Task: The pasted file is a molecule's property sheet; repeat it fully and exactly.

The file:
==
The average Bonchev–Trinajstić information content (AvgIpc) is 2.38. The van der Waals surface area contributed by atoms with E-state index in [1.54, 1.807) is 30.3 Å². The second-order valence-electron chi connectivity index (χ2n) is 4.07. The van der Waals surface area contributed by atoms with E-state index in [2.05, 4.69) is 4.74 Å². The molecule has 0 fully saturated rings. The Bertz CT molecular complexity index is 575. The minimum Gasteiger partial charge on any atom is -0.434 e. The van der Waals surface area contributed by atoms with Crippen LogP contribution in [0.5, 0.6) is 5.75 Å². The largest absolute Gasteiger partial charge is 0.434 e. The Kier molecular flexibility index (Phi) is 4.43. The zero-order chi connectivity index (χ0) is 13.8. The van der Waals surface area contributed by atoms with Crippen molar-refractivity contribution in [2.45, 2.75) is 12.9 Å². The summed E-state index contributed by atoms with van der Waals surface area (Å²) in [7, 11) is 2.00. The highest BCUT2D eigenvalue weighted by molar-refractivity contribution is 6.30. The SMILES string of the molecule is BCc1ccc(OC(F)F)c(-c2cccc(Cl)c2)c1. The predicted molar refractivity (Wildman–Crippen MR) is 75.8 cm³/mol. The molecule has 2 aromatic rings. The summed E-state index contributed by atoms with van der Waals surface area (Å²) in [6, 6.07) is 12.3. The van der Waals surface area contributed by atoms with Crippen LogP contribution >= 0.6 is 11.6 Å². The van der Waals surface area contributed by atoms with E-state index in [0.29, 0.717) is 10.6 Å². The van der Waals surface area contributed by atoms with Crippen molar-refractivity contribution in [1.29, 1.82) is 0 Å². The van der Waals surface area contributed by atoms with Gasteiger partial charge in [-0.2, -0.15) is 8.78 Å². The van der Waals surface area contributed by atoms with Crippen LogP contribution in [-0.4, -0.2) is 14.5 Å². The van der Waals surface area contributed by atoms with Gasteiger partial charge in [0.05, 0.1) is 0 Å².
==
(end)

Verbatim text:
The average Bonchev–Trinajstić information content (AvgIpc) is 2.38. The van der Waals surface area contributed by atoms with E-state index in [1.54, 1.807) is 30.3 Å². The second-order valence-electron chi connectivity index (χ2n) is 4.07. The van der Waals surface area contributed by atoms with E-state index in [2.05, 4.69) is 4.74 Å². The molecule has 0 fully saturated rings. The Bertz CT molecular complexity index is 575. The minimum Gasteiger partial charge on any atom is -0.434 e. The van der Waals surface area contributed by atoms with Crippen LogP contribution in [0.5, 0.6) is 5.75 Å². The largest absolute Gasteiger partial charge is 0.434 e. The Kier molecular flexibility index (Phi) is 4.43. The zero-order chi connectivity index (χ0) is 13.8. The van der Waals surface area contributed by atoms with Crippen molar-refractivity contribution in [2.45, 2.75) is 12.9 Å². The summed E-state index contributed by atoms with van der Waals surface area (Å²) in [7, 11) is 2.00. The highest BCUT2D eigenvalue weighted by molar-refractivity contribution is 6.30. The SMILES string of the molecule is BCc1ccc(OC(F)F)c(-c2cccc(Cl)c2)c1. The predicted molar refractivity (Wildman–Crippen MR) is 75.8 cm³/mol. The molecule has 2 aromatic rings. The summed E-state index contributed by atoms with van der Waals surface area (Å²) in [6, 6.07) is 12.3. The van der Waals surface area contributed by atoms with Crippen LogP contribution >= 0.6 is 11.6 Å². The van der Waals surface area contributed by atoms with E-state index in [0.29, 0.717) is 10.6 Å². The van der Waals surface area contributed by atoms with Crippen molar-refractivity contribution in [1.29, 1.82) is 0 Å². The van der Waals surface area contributed by atoms with Gasteiger partial charge in [-0.2, -0.15) is 8.78 Å². The van der Waals surface area contributed by atoms with Crippen LogP contribution in [-0.4, -0.2) is 14.5 Å². The van der Waals surface area contributed by atoms with Gasteiger partial charge in [0.05, 0.1) is 0 Å².